Facebook releases ‘Poke’ app

December 21, 2012

Facebook released a little holiday surprise Friday with a new messaging app called “Poke.”

The name, of course, is a play off of Facebook’s “Poke” function, which has always been the network’s way of sending a digital wave. Now Facebook users can send more complex greetings through the app, which lets you send text, a photo or even a quick video.

To see messages from friends, users can press and hold the message until it expires.

The app, as rumored, is similar to the Snapchat service, which lets users send real-time messages that are only available for a few seconds. Poke lets users send messages to individual users or groups that are visible for up to 10 seconds.

Snapchat has grown in popularity since its launch last year, reporting last week that it sees more than 50 million messages flow through its site a day. But the service has also gained a reputation as some users feel more free to send graphic or otherwise inappropriate messages because those messages disappear so quickly.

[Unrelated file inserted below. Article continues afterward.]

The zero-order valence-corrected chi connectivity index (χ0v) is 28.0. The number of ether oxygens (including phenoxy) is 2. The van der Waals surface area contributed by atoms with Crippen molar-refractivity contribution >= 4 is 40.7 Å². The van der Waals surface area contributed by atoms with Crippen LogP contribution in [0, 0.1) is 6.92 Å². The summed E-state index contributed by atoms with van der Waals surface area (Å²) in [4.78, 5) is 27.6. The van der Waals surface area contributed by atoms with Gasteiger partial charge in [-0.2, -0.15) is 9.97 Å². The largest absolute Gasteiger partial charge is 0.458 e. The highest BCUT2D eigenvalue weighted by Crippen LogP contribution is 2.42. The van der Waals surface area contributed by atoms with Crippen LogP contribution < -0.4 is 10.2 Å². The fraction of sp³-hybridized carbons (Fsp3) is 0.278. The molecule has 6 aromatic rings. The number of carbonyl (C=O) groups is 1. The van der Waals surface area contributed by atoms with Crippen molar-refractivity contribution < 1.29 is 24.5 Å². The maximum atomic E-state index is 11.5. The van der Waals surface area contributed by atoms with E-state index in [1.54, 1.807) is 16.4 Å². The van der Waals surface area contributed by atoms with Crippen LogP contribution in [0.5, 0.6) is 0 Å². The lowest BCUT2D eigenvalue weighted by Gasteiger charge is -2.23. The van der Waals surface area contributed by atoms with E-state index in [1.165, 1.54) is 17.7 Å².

Perhaps as a nod to this kind of behavior, Facebook mentioned that if Poke users ever see anything they’re “uncomfortable with” they can easily report inappropriate content to the network through the settings menu.

Poke is currently only available on the iPhone, as a free download.

The app adds to Facebook’s growing portfolio of mobile applications, including Facebook Messenger, Facebook camera and, of course, Instagram. The company has been very focused on improving the quality of its main apps, as well, recently releasing native versions of the Facebook app for Google’s Android and Apple’s iOS operating systems.

The network has seen a jump in mobile traffic over the past year. In May, comScore reported that Facebook users spent more time with the Web site through their mobile devices than through their computers.

(Washington Post Co. chairman and chief executive Donald E. Graham is a member of Facebook’s board of directors.)

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Hayley Tsukayama covers consumer technology for The Washington Post.
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